The Iowa State Education Association and the Iowa City Community School District filed a lawsuit against the State of Iowa on Wednesday over the state’s attempt to dictate when a school district can move to 100% online classes.
ISEA, a teachers’ union that represents educators throughout the state, and the Iowa City schools allege in their lawsuit that Gov. Kim Reynolds overstepped her authority by requiring school districts to primarily hold in-person classes. They also allege that the decision-making powers of school districts and school boards supersede Reynolds’ proclamations, giving them the authority to choose how to return to school this fall.
The lawsuit also alleges Reynolds, in her role as governor, is violating the Iowa Constitution by failing to protect the “health and welfare” of Iowa’s residents and not allowing schools to choose primarily virtual learning.
“We believe those closest to the communities should be the ones making those decisions,” said ISEA President Mike Beranek, during a press conference Wednesday.
On July 1, Iowa school districts were required to submit their “return to learn” plans to the Iowa Department of Education, detailing their plans for students to return to class in the fall. Those plans varied throughout the state, ranging from a 100% online learning plan in Iowa City to the Des Moines schools’ plan of offering in-person instruction one day per week.
Then, a little over two weeks later, Reynolds issued a proclamation requiring schools to provide 50% of their instruction in person, leaving some school districts scrambling to reconfigure their plans.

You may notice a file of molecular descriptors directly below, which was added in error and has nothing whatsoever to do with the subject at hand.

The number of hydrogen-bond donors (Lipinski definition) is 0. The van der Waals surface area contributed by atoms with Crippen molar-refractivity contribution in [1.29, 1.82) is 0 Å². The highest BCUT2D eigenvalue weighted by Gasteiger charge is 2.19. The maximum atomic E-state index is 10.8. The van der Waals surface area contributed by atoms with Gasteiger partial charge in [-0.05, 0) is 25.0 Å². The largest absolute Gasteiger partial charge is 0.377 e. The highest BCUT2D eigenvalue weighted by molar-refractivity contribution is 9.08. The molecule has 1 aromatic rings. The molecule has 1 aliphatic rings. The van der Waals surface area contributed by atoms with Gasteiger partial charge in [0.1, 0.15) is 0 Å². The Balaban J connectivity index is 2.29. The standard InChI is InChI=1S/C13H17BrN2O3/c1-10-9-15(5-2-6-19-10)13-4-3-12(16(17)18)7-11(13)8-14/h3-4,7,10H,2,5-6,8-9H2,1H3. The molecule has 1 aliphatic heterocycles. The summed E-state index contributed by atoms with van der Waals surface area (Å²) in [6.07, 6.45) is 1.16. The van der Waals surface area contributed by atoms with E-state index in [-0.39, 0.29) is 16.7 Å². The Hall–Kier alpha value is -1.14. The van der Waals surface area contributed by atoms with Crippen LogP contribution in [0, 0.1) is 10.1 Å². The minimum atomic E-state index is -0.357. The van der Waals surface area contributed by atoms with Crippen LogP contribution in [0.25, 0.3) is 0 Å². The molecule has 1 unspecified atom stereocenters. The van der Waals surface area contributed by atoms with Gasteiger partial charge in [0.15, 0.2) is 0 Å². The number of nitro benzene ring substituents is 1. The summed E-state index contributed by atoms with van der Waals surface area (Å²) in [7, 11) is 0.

On July 30, Reynolds announced the thresholds that school districts must meet before they can request approval from the Department of Education to move to virtual classes, including a 15% infection rate in their counties and 10% student absenteeism.
“We’re looking at the whole child and taking a look at everything when we’re talking about getting these children the education that they deserve,” Reynolds said during her July 30 press conference.
Reynolds has continually defended her decision by citing Senate File 2310, a non-controversial bill that passed the Legislature that is meant to help guide schools through the pandemic. One part of the bill states schools must “primarily” offer classes in-person, which Reynolds has interpreted as 50%.
The lawsuit contends that Reynolds has “exceeded her authority,” stating she does not have the power to stop online learning when conditions are “unsafe,” and that Iowa law allows school boards to make health and safety decisions, similar to when there’s inclement weather.
“A house of cards is built on the word ‘primarily’ and we’re going to bring that house of cards to a judge,” Beranek said.
After a state official admitted the Iowa’s COVID-19 website was underreporting infection rates, Beranek said the need for local control is even more apparent, particularly since school districts rely on the state’s data to determine whether or not they can apply for a waiver allowing them to temporarily close.
Beranek said some school districts have chosen to rely on the data provided by their county health officials, instead of the data produced by the state.
“Because of the missteps by IDPH and reporting rates within counties, people are unsure of what those numbers even mean,” Beranek said.
Brady Shutt, a teacher at Iowa City and president of the Iowa City Education Association, said the school board voted to delay the start of the school year until September after its waiver to temporarily move classes online was rejected.
The school board also approved a plan that relies on local COVID-19 data, rather than the state’s numbers.
“I have such great and profound faith in our teachers and my colleagues to deliver a world class education to students in the state of Iowa regardless of the model,” Shutt said.
As part of the lawsuit, the teachers union and Iowa City schools are seeking a temporary injunction that would pause, at least for now, the governor’s proclamation.